According to its current reading, third party opposition under Article 1122 of the Belgian Judicial Code aims at bringing the parties back (for new proceedings) before the same judge who previously ruled on the case in the absence of the third party. Until the decision of the Constitutional Court of 16 February 2017, however, this solution applied to judicial proceedings only.

However, now that the Constitutional Court has found that this possibility should also be offered to third parties to arbitral proceedings, does this mean that new arbitral proceedings (in the presence of the third party) will have to take place before the initial arbitrators in the event that a third party files a third party opposition?READ MORE

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Belgian Constitutional Court Rules Third Party Opposition Against Arbitral Awards Admissible

On 16 February 2017, the Belgian Constitutional Court (the Constitutional Court) held that third parties should be entitled to lodge third party opposition (tierce opposition) against arbitral awards.

This judgment arose following an arbitral award given in 2012. A company that was not a party to the arbitration proceedings but nevertheless felt aggrieved by the award initiated third party proceedings before the Brussels Court of First Instance seeking the annulment of the award. Uncertain as to whether the relevant provisions of the Belgian Judicial Code allowed a third party to stage such proceedings, the Brussels Court of First Instance stayed the proceedings and referred the matter to the Constitutional Court for a preliminary ruling.READ MORE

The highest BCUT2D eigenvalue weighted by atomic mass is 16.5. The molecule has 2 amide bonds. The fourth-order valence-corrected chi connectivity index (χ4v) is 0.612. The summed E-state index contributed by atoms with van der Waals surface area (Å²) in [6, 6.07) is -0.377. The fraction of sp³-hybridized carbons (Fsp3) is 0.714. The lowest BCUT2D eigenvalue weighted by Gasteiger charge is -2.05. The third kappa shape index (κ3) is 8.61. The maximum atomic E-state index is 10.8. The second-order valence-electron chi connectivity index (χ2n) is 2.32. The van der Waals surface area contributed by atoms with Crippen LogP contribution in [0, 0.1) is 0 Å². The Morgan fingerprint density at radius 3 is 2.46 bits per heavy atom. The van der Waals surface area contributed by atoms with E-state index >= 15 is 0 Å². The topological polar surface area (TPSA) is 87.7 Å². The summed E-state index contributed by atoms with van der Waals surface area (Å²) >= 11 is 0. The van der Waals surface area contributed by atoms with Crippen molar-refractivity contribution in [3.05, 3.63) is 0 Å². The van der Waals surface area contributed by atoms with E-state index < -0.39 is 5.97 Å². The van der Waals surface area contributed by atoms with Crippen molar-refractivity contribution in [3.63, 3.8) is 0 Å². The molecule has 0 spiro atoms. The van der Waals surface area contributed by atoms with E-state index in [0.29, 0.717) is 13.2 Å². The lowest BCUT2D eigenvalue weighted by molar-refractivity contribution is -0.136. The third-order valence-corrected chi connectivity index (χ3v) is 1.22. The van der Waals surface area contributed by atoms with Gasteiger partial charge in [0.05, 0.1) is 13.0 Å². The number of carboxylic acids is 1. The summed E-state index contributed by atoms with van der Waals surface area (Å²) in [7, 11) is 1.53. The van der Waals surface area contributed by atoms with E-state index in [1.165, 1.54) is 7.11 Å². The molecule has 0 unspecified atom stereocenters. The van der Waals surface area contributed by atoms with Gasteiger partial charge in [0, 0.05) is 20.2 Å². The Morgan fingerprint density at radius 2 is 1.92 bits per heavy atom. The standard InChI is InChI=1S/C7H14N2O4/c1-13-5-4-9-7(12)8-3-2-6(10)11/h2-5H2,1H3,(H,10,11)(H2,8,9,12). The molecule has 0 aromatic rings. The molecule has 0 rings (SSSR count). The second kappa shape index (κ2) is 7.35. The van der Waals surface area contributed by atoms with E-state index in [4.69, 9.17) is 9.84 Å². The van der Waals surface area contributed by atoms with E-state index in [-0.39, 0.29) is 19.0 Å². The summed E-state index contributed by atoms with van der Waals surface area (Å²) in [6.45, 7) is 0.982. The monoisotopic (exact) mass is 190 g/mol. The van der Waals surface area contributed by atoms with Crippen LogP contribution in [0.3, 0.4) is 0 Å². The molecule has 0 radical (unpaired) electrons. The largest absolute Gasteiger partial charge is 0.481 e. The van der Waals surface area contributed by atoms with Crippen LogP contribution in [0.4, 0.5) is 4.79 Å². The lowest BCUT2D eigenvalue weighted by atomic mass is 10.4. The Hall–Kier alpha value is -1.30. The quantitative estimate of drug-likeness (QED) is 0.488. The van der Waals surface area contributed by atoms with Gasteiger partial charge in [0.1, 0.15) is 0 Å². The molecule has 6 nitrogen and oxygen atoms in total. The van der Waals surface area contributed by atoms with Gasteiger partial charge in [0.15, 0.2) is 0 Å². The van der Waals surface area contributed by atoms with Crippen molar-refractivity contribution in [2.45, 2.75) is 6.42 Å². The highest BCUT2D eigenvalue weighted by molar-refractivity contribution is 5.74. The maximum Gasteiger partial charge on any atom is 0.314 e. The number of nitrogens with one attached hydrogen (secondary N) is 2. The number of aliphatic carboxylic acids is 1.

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French Conseil d’État Clarifies Standard of Review in Arbitral Awards Annulment Proceedings

On 9 November 2016, the French Conseil d’État (the Conseil d’État), the French Administrative Supreme Court, ruled on the standard of review to be applied by French administrative courts in actions to set aside international arbitral awards.

Under French law, an action to set aside an arbitral award should, in principle, be brought before a civil court (i.e. the Court of Appeal of the place where the award is made). However, French administrative courts have jurisdiction to hear actions to set aside arbitral awards relating to administrative contracts.

The case at hand helps clarify the uncertainty concerning the standard of review to be applied by these administrative courts.READ MORE